Pro Audio Files

4 Easy Steps for Perfect Digital Gain Staging

The term “gain staging” refers to setting the voltage at the input and output of every device along a signal chain.

In other words, it’s setting the amount of “gain” that occurs at each “stage” of the signal path. In ABC gainstaging the engineer is looking to have the voltage at each point in the path coming in at a range known as “nominal operating level.” This is the level where the device functions optimally.

Gain staging also entails keeping the signal as high above the noise floor of the noisiest device as possible without overloading anything.

Sometimes gain staging involves purposefully overloading a device and then attenuating level afterwards. Devices are often “spec’d” or calibrated using a test tone. All of this of course refers to the purely analog realm where the laws of physics reign supreme.

In digital, it’s not nearly that involved. Digital doesn’t have nominal operating levels or much of a noise floor to worry about (usually — I’ll get to that later). It only has an absolute ceiling where the signal simply peaks. This means that as long as you are not clipping anything you’re good to go.

The one thing to be aware of is that channels are not the only place where something can clip. Plugins also have a ceiling, so if you hit that ceiling in the plugin, you’re still clipping. Not that digital clipping is always a bad thing, it’s just usually better avoided.

So with all that said, here’s 4 easy steps for perfect digital gain staging…

1. Attenuate Your Source Sounds

People tend to track too hot. Your signal shouldn’t be anywhere near 0 dBFS (clipping). Turn your regions WAY down.

When you play your source sound with the channel volume at unity/zero, you want to be just touching the yellow or completely in the green! If your DAW doesn’t have a clip-gain function, insert a utility plugin/trim plugin/gain plugin as the first plugin on your insert chain and gain the signal down there.

2. Use 24-bit Or Be Mindful of The 32-bit Float Trap

32-bit floating bit rate is pretty clip proof because it adds virtual room above the 0 dBFS point (relative to fixed point). That doesn’t mean that your plugin is going to run at a floating point too!

Your plugin may very well be subject to fixed rate data plotting. If you’re running your signal too hot you may clip your plugin without any overs on your channel output.

I generally stick with 24-bit. I’m printing down to a fixed point eventually, might as well make sure I’m not printing down to a clipped signal.

3. Be Aware of Saturation Plugins

Many plugins are 1 to 1 transfer when they aren’t actually set to change the signal.

However, some plugins are designed to emulate hardware and have built in “saturation” effects. These plugins often do read input level and will alter the signal based on that. For these plugins you do have to consider how you stage the input, and also be on the lookout for self-noise. Yes, a number of plugins have built in self-noise. When these plugins are in your chain, take special note and take an extra moment to set the input and output levels accordingly.

4. Watch Your Master Channel

In addition to each individual source, you have to note the level of your summed mix.

When you set your initial levels, make sure you have plenty of room on your master channel. If the volume is low, just turn up your speakers!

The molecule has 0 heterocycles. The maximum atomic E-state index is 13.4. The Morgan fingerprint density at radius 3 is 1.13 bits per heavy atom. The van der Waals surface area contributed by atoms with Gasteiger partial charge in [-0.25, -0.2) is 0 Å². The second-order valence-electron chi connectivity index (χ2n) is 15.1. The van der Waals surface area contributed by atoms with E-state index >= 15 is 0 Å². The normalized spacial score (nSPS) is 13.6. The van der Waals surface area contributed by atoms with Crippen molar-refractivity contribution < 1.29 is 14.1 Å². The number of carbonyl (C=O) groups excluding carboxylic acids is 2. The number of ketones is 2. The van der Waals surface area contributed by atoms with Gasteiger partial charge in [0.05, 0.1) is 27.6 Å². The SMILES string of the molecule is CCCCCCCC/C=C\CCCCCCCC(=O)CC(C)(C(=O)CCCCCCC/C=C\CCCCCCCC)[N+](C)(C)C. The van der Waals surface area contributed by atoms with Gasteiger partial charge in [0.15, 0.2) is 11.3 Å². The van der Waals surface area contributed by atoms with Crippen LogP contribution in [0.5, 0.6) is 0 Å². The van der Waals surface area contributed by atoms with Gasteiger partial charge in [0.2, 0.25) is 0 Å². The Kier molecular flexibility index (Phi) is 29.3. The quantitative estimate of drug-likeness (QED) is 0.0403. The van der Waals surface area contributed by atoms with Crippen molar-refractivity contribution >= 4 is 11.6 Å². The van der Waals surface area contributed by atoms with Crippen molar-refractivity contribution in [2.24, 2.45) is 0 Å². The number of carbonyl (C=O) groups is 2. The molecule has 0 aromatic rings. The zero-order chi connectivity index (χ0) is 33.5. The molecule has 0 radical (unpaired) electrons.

Conclusion

At the end of the day, digital gain staging is fairly simple: don’t clip stuff. As long as you are aware of some of the subtle curveballs that can show up you’ll have no worries!

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Matthew Weiss

Matthew Weiss

Matthew Weiss is a Grammy nominated and Spellemann Award winning audio engineer from Philadelphia. Matthew has mixed songs for Snoop, Sonny Digital, Gorilla Zoe, Uri Caine, Dizzee Rascal, Arrested Development, 9th Wonder, !llmind & more. Get in touch: Weiss-Sound.com.


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  • William Cutter

    Aren’t most plug-ins today at least 32 bit float with some even 64? Here’s another odd question…If my master fader is clipping but none of the individual tracks are is it better to turn down the master fader or the individual tracks?

    • Matthew Weiss

      If you are up to date on all of your software updates chances are your plugins will be at least 32 bit float. However, if you aren’t completely up to date, then maybe not.

      As for the master channel to my knowledge you will be fine turning down the master fader in most (if not all DAWs). Still, generally better to have plenty of space at the master channel.

    • Manwaka

      Individual tracks

  • Shaun Brown

    Hey quick question! Instead of referencing the peak meter in regard to color, ie. green, etc. — what db range is the preferable area you want to see your source material peaking out when the fader is at unity?

    • Manwaka

      -10db

  • Daumantas Camis

    Hello i have a question if someone could answer , i started using limiter recently on master buss with 3 db gain reduction , i started doing this because i have a problem when i render my track for master that my mix is ussualy unbalanced some instruments to laud some to quite and in and i allways have to go back multiple times to mix to fix it.How about ussing limiter all the time while mixing so you know ” how it will sound with limiter at mastering” if u know what i mean.I thought this would save me time so i want to ask is it good to use this technique or does it ruins my mixxes.Thx.

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